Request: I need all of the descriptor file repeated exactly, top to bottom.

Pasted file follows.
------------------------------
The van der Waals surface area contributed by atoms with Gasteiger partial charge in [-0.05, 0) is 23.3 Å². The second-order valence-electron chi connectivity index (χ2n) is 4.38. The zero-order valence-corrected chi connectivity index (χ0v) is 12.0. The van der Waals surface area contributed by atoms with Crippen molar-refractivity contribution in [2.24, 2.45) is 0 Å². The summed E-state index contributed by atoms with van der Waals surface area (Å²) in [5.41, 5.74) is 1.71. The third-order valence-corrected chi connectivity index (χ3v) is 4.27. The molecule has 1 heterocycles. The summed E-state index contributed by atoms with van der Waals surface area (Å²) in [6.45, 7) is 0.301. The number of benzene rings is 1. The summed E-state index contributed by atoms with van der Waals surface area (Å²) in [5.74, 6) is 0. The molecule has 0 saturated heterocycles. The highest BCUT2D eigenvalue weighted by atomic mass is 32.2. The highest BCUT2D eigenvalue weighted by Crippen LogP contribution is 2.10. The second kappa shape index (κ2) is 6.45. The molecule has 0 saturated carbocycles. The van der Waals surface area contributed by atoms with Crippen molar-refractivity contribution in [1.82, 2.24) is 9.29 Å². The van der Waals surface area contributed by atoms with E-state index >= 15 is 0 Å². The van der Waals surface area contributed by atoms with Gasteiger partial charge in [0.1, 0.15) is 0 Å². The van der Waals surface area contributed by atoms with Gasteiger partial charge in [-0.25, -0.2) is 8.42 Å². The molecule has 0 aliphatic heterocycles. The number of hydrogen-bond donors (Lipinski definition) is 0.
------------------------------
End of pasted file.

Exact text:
The van der Waals surface area contributed by atoms with Gasteiger partial charge in [-0.05, 0) is 23.3 Å². The second-order valence-electron chi connectivity index (χ2n) is 4.38. The zero-order valence-corrected chi connectivity index (χ0v) is 12.0. The van der Waals surface area contributed by atoms with Crippen molar-refractivity contribution in [2.24, 2.45) is 0 Å². The summed E-state index contributed by atoms with van der Waals surface area (Å²) in [5.41, 5.74) is 1.71. The third-order valence-corrected chi connectivity index (χ3v) is 4.27. The molecule has 1 heterocycles. The summed E-state index contributed by atoms with van der Waals surface area (Å²) in [6.45, 7) is 0.301. The number of benzene rings is 1. The summed E-state index contributed by atoms with van der Waals surface area (Å²) in [5.74, 6) is 0. The molecule has 0 saturated heterocycles. The highest BCUT2D eigenvalue weighted by atomic mass is 32.2. The highest BCUT2D eigenvalue weighted by Crippen LogP contribution is 2.10. The second kappa shape index (κ2) is 6.45. The molecule has 0 saturated carbocycles. The van der Waals surface area contributed by atoms with Crippen molar-refractivity contribution in [1.82, 2.24) is 9.29 Å². The van der Waals surface area contributed by atoms with E-state index >= 15 is 0 Å². The van der Waals surface area contributed by atoms with Gasteiger partial charge in [0.1, 0.15) is 0 Å². The van der Waals surface area contributed by atoms with Gasteiger partial charge in [-0.25, -0.2) is 8.42 Å². The molecule has 0 aliphatic heterocycles. The number of hydrogen-bond donors (Lipinski definition) is 0.